Music and politics in the IIIrd Reich Germany at the eve of the Cold War

Published in 2018 at the Presses universitaires of Paris-Sorbonne, this book by Elise Petit presents an original analysis of musical politics in Germany between 1933 and 1949.

This richly-documented book, coming in part from a PhD of History of Music written by the author in November 2012, offers an original analysis of the musical politics in Germany, since the arrival of Adolf Hitler at the head of the country in 1933 until the formation of two politic entities in 1949 in the context of the Cold War. The study of the politics executed under the Third Reich shows how the notion of purity determined musical life and creation, from the Aryanisation of composers of great tradition such as Wagner and Beethoven until the search for an impossible "Nazi" music. The analysis of the power between the main cultural protagonists of the Reich, in particular the propaganda minister, Joseph Goebbels, and the ideologue of the Nazi party, Alfred Rosenberg, brings to light the very strong incoherent aspects of a system that will forge the concept of "degenerated music", without banishing it totally.

After the war, musical creation is nourished by the conflicts between the Allies while the Cold war is profiling. The struggle between these influences and the beginnings of our consumer society, create a new particular context which allows the establishment of the Darmstadt School and festivals of contemporary music, but also the surprising reintegration of prejudiced musicians in the Nazi regime.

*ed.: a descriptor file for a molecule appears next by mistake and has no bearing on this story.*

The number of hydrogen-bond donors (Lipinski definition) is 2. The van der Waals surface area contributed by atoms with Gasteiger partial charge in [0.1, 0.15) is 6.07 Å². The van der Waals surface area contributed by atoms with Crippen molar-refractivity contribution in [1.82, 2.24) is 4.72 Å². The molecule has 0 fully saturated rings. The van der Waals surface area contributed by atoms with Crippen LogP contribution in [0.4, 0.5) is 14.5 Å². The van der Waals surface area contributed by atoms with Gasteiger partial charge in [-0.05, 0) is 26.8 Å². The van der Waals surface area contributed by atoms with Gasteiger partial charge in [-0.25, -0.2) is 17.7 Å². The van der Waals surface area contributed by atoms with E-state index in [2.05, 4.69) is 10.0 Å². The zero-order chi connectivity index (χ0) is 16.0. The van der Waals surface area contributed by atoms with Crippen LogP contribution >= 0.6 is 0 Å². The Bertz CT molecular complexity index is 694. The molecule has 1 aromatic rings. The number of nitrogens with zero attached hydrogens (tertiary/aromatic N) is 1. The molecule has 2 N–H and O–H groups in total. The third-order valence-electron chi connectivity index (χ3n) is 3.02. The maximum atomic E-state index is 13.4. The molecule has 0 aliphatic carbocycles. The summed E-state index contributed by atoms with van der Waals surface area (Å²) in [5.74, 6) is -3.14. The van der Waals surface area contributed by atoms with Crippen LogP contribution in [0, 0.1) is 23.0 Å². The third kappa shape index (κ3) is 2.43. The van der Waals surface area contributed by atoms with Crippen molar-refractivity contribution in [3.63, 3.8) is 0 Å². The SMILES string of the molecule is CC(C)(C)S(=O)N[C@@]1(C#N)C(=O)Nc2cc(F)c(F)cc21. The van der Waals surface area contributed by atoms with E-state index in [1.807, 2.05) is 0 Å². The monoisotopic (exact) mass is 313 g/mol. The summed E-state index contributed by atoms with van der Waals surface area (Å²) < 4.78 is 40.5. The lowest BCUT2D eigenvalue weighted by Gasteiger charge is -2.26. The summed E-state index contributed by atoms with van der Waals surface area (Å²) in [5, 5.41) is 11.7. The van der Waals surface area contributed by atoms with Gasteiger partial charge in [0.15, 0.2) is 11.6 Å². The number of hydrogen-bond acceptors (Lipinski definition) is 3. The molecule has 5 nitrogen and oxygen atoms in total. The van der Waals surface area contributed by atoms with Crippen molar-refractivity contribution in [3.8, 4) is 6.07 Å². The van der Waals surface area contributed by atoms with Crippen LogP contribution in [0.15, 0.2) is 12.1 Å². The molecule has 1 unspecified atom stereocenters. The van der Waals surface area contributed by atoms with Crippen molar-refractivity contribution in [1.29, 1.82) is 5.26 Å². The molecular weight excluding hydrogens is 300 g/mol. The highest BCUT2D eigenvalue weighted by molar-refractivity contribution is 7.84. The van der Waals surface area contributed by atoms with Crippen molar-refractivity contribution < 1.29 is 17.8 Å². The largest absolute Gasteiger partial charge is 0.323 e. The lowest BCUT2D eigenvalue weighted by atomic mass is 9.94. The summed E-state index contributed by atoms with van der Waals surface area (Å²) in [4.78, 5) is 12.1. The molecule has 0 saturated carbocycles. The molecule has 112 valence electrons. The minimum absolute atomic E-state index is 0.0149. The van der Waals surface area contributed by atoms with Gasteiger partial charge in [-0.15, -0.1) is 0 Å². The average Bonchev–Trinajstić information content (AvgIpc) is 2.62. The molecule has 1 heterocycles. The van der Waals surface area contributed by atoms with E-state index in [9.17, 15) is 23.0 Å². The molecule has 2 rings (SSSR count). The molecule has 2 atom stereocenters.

By studying regimes which, finally, build themselves by mutual opposition, Elise Petit brings to light the wills or utopias of destruction within musical politics. She questions the possibility of breakage in the artistic field while it is related to politics and brings us to think again the notions of " Zero Hour " and tabula rasa in XXth century Germany.

A thrilling book which shows how music, and art more generally, can be used by ideologies as a tool for propaganda or the reeducation of the popular masses. Frightening and instructive !

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About the author
Élise Petit is a music professor and a PhD in History of Music.
Her works speak about the relations between politics and music in Germany in the XXth century. She thinks about the place of music under the Third Reich and in concentration camps. She co-wrote with Bruno Giner in 2015 the book Entartete Musik. Forbidden music under the IIIrd Reich.
She also studies the musical politics after the Second World War and during the Cold War. About that, she supervised the book Artistic creation in occupied Germany (1945-1949) : Aesthetic and politic issues (2015), which discusses not only music, but also theatre, literature, cinema and graphic arts.

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